Is it time to accept religion as a real motive force behind violent action in the world?
“Whether we share the Greek poet’s belief that ‘sometimes it is a pleasure even to be a madman,’ or Plato’s that ‘the man in control of his senses knocks in vain on poetry’s door,’ or Aristotle’s that ‘no great genius has ever existed without a dash of lunacy’—whatever the truth, only the mind that is roused can utter something momentous that surpasses the thoughts of other men.”—Seneca, On the Tranquility of the Mind
Much as I love and respect Karen Armstrong, I must confess that her new book—Fields of Blood: Religion and the History of Violence (2014)—is really starting to get on my nerves. Why? Because religion is never taken at face value as the real motive force behind violent action in the world. It’s always something else like masculinity issues, nationalism, xenophobia, or schizophrenia.
Are some people who do horrible things in the name of religion actually doing them for nationalistic reasons? Absolutely. Are some of them actually crazy? No doubt. Are some of them working out masculinity issues? Certainly. But are we really going to say that a deep commitment to a religious vision is never the real reason why someone decides to take a shotgun to the abortion clinic? Are we really willing to say that religion—”the most enduring form of popular culture in human history”—is never more than an epiphenomenal smokescreen, which conceals more fundamental issues—issues related, of course, to the Holy Trinity of RACE, CLASS, and GENDER?
Refusing to even entertain the possibility that religious conviction might be a root cause of religious violence is profoundly intellectually dishonest. Indeed, it’s not unlike the sleazy sleight-of-hand favored by Marxists of a certain stamp: if you don’t agree with me you’ve got false consciousness. Or the equally sleazy sleight-of-hand favored by old-school Freudians: if you don’t agree with my analysis you’re in denial.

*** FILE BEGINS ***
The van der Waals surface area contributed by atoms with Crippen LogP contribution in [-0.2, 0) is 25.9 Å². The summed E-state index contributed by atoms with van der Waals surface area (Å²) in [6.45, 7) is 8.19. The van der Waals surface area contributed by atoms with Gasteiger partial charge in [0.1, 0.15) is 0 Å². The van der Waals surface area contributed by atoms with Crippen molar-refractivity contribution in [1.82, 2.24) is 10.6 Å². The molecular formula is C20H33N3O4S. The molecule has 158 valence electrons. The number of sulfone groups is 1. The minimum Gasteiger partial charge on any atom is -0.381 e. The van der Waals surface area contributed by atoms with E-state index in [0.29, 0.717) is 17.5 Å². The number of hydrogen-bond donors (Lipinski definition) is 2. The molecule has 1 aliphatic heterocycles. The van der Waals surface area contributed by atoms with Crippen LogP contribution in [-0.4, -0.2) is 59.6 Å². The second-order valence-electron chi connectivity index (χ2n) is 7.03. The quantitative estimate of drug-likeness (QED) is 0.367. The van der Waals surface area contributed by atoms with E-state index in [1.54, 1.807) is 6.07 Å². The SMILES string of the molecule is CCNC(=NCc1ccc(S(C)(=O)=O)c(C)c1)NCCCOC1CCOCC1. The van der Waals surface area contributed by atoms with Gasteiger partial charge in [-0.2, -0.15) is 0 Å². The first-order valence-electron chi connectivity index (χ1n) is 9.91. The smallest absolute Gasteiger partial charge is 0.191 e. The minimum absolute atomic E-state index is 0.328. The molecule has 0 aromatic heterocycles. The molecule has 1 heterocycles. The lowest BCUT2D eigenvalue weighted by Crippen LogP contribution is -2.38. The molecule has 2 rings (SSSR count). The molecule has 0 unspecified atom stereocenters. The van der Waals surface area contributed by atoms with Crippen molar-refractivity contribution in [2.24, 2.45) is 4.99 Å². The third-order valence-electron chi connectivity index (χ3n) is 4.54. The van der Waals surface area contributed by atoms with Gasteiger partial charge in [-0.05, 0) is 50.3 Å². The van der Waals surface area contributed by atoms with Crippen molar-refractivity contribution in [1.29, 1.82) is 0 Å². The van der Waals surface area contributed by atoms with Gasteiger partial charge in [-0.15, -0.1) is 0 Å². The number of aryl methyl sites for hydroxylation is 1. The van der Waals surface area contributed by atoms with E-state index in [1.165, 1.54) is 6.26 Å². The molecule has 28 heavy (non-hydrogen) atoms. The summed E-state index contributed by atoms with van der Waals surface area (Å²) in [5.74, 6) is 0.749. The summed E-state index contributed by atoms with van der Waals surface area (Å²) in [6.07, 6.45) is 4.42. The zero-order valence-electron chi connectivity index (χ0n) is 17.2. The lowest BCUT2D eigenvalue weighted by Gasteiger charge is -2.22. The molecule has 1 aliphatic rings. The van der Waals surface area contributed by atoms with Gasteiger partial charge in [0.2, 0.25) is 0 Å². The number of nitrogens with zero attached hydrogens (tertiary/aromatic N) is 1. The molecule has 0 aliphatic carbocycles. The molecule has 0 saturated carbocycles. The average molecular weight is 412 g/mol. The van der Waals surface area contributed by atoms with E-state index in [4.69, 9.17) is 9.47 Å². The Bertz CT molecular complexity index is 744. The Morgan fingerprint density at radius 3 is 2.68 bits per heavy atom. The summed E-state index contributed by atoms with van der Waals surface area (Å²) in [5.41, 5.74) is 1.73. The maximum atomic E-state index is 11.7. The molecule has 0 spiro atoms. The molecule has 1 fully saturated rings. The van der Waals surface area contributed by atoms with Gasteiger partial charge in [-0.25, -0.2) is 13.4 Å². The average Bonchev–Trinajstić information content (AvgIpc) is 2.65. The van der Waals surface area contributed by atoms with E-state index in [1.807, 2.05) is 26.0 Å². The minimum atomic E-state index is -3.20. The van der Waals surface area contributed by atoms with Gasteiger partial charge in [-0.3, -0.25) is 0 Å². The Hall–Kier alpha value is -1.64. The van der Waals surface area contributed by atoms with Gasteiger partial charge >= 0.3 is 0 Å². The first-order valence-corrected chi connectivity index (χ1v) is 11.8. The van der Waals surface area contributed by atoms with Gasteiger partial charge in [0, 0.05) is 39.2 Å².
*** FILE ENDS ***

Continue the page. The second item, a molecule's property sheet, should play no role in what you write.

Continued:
At a certain point we have to at least entertain the possibility that people mean what they say. At a certain point we have to take the religious imagination seriously. What’s more, we need to acknowledge that the mere fact that a person’s understanding of the world is clouded by psychosis (or psychedelics or masculinity issues or status anxiety or anything else) doesn’t necessarily mean that their religious insights and experiences aren’t real. Altered states of consciousness (regardless of their origin) can reveal just as much as they conceal.
I know this to be true from personal experience. I had a serious brush with psychosis when I was a teenager. During those years I also had some profoundly life-changing spiritual experiences. Were some of these visionary experiences simply delusions produced by a malfunctioning adolescent brain? Absolutely. Can they all be explained away with the primitive tools wielded by modern psychology? Absolutely not.
Although I’ve had insights when I was half crazy (or drunk or high) that were, in retrospect, complete and utter nonsense, I’ve also had—in the same head space—genuine insights into the world, other people, my self, and my relationships—insights I wouldn’t have otherwise had—insights that remained thoroughly compelling and useful and true for me “after the ecstasy” (to borrow Kornfield’s phrase). Put another way, a way that would have charmed Nietzsche (my favorite atheist): the fact that the madman hears the voice of God doesn’t mean that he’s not hearing the voice of God.—John Faithful Hamer, From Here (2015)
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